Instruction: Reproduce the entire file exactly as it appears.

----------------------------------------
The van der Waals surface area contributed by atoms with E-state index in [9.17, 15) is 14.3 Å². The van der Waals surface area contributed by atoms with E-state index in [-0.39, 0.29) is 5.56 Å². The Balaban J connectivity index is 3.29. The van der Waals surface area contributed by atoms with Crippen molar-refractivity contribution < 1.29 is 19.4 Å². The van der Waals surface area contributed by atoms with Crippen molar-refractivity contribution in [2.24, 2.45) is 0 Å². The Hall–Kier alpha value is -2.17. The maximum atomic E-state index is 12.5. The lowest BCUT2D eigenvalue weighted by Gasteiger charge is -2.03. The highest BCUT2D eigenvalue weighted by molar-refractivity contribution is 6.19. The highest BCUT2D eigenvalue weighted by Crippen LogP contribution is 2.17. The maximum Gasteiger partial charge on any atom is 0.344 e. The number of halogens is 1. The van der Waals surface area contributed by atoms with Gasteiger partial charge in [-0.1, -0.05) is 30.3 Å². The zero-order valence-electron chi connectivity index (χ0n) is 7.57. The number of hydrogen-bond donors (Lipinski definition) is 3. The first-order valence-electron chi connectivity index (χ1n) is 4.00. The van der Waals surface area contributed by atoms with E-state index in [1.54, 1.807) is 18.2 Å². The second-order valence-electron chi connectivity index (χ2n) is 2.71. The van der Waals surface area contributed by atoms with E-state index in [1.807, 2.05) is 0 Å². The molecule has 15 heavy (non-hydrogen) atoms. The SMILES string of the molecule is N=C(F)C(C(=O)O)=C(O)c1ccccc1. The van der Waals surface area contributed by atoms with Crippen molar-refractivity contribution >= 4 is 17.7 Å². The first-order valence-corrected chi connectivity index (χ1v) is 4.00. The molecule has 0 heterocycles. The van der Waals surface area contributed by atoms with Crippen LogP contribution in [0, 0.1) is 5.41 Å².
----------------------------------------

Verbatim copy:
The van der Waals surface area contributed by atoms with E-state index in [9.17, 15) is 14.3 Å². The van der Waals surface area contributed by atoms with E-state index in [-0.39, 0.29) is 5.56 Å². The Balaban J connectivity index is 3.29. The van der Waals surface area contributed by atoms with Crippen molar-refractivity contribution < 1.29 is 19.4 Å². The van der Waals surface area contributed by atoms with Crippen molar-refractivity contribution in [2.24, 2.45) is 0 Å². The Hall–Kier alpha value is -2.17. The maximum atomic E-state index is 12.5. The lowest BCUT2D eigenvalue weighted by Gasteiger charge is -2.03. The highest BCUT2D eigenvalue weighted by molar-refractivity contribution is 6.19. The highest BCUT2D eigenvalue weighted by Crippen LogP contribution is 2.17. The maximum Gasteiger partial charge on any atom is 0.344 e. The number of halogens is 1. The van der Waals surface area contributed by atoms with Gasteiger partial charge in [-0.1, -0.05) is 30.3 Å². The zero-order valence-electron chi connectivity index (χ0n) is 7.57. The number of hydrogen-bond donors (Lipinski definition) is 3. The first-order valence-electron chi connectivity index (χ1n) is 4.00. The van der Waals surface area contributed by atoms with E-state index in [1.54, 1.807) is 18.2 Å². The second-order valence-electron chi connectivity index (χ2n) is 2.71. The van der Waals surface area contributed by atoms with E-state index in [1.807, 2.05) is 0 Å². The molecule has 15 heavy (non-hydrogen) atoms. The SMILES string of the molecule is N=C(F)C(C(=O)O)=C(O)c1ccccc1. The van der Waals surface area contributed by atoms with Crippen molar-refractivity contribution >= 4 is 17.7 Å². The first-order valence-corrected chi connectivity index (χ1v) is 4.00. The molecule has 0 heterocycles. The van der Waals surface area contributed by atoms with Crippen LogP contribution in [0, 0.1) is 5.41 Å².